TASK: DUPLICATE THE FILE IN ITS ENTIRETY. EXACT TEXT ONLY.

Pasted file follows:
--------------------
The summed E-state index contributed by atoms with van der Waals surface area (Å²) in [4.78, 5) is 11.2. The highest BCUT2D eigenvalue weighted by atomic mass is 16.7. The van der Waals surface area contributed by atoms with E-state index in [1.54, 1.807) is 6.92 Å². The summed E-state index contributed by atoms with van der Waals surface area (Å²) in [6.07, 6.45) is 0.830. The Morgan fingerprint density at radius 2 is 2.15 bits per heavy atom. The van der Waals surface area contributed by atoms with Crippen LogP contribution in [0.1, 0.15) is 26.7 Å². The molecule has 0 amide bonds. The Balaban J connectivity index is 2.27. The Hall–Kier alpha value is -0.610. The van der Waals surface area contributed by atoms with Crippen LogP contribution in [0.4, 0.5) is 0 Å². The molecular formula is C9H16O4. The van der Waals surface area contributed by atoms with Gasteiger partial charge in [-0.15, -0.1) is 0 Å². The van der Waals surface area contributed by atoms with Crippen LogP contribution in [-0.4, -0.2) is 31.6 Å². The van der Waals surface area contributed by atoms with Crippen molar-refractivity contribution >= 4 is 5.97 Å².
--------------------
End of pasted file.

The summed E-state index contributed by atoms with van der Waals surface area (Å²) in [4.78, 5) is 11.2. The highest BCUT2D eigenvalue weighted by atomic mass is 16.7. The van der Waals surface area contributed by atoms with E-state index in [1.54, 1.807) is 6.92 Å². The summed E-state index contributed by atoms with van der Waals surface area (Å²) in [6.07, 6.45) is 0.830. The Morgan fingerprint density at radius 2 is 2.15 bits per heavy atom. The van der Waals surface area contributed by atoms with Crippen LogP contribution in [0.1, 0.15) is 26.7 Å². The molecule has 0 amide bonds. The Balaban J connectivity index is 2.27. The Hall–Kier alpha value is -0.610. The van der Waals surface area contributed by atoms with Crippen LogP contribution in [0.4, 0.5) is 0 Å². The molecular formula is C9H16O4. The van der Waals surface area contributed by atoms with Gasteiger partial charge in [-0.15, -0.1) is 0 Å². The van der Waals surface area contributed by atoms with Crippen LogP contribution in [-0.4, -0.2) is 31.6 Å². The van der Waals surface area contributed by atoms with Crippen molar-refractivity contribution >= 4 is 5.97 Å².